Most people will not take in foster children at any time in their lives. It’s a difficult thing to care for a child for most of their life, only to see them leave (possibly forever) once they become an adult. But Mohamed Bzeek, a foster parent in Los Angeles County, is drastically different than most foster parents: He only takes in terminally ill children.
Bzeek is originally from Libya and immigrated to the United States in 1978 to pursue a degree in higher education. He eventually met his wife, Dawn, here. Dawn had become a foster parent in the early 1980s before she met Mohamed. Mohamed and Dawn started caring for foster children together in 1989. Then, in 2015, Dawn died.
The Bzeeks took in scores of foster children throughout the years, and by the mid-1990s they decided to take in only terminally ill children. Mohamed has lost ten kids since then. Some of them even died in his arms.
Bzeek’s first time dealing with the death of a foster child was in 1991. The young foster girl was born with a spinal injury because her mother had breathed in toxic pesticides while pregnant. The baby girl wore a full body cast, and lived less than a year before she died.
One boy Bzeek cared for had short-gut syndrome. He was admitted to the hospital 167 times during his short eight-year life.
“The key is, you have to love them like your own,” Bzeek said in a recent interview with the Los Angeles Times. “I know they are sick. I know they are going to die.”
“Only One Name We Think Of”
Melissa Testerman is a Los Angeles Department of Children and Family Services intake coordinator. Part of her work is to find placements for sick children. “If anyone ever calls us and says, ‘This kid needs to go home on hospice,’ there’s only one name we think of,” she said in a Los Angeles Times interview. “He’s the only one that would take a child who would possibly not make it.”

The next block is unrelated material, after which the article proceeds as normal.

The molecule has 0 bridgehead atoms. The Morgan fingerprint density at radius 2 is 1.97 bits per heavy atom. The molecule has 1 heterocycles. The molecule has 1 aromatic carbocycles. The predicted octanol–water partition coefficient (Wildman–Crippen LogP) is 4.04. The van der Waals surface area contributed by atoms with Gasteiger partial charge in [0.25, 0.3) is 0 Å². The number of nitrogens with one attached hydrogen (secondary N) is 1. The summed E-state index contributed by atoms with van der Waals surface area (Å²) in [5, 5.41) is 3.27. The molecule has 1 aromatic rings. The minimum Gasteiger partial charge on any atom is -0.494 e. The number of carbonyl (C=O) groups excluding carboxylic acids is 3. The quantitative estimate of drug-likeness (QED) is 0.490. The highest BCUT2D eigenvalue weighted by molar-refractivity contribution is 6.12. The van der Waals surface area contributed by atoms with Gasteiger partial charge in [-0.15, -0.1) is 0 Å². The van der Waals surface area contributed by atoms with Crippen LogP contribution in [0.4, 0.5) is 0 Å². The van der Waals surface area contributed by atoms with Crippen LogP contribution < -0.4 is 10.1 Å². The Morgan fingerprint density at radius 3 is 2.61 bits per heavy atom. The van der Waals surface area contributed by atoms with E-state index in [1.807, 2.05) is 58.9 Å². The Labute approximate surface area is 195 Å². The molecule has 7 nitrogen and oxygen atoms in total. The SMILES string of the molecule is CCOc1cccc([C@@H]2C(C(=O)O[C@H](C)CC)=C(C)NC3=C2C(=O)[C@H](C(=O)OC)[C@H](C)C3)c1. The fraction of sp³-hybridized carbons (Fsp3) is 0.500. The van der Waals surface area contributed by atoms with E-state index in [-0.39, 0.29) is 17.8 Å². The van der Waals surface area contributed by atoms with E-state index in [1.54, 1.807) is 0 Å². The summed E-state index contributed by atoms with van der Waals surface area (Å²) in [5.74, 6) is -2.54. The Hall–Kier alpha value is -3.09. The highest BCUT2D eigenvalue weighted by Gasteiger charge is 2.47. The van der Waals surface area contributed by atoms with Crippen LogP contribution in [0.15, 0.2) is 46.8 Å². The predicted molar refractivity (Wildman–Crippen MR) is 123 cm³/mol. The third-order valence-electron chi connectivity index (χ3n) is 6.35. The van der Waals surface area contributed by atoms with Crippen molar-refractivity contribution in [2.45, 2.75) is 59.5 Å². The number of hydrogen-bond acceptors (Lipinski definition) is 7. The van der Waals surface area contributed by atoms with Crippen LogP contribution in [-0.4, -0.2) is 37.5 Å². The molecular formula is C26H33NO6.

Bzeek is currently caring for a six-year-old girl whose rare brain defect has left her blind, deaf and paralyzed. His primary concern, apart from medically caring for her (a nurse also works in his home during the week), is to let her know that she is not alone in this life. He does everything he can to console her. She suffers from daily seizures and only responds to touch.
“I know she can’t hear, can’t see, but I always talk to her,” he said in the LA Times interview. “I’m always holding her, playing with her, touching her. … She has feelings. She has a soul. She’s a human being.”
Dr. Suzanne Roberts is the girl’s pediatrician at Children’s Hospital Los Angeles. According to Roberts, by the time the girl was 2 years old doctors had said there was nothing more they could do to improve her condition. Despite this, the doctor believes that the girl has lived as long as she has mainly due to Bzeek’s care.
“When she’s not sick and in a good mood, she’ll cry to be held,” Roberts said in an interview with the LA Times. “She’s not verbal, but she can make her needs known…Her life is not complete suffering. She has moments where she’s enjoying herself and she’s pretty content, and it’s all because of Mohamed.”
Many people in Los Angeles consider Mohamed to be a hero of sorts. But he does not think of himself in that way. “I am not an angel, I am not a hero,” he said in an interview with PBS. “It’s just what we are supposed to do, as a human being.”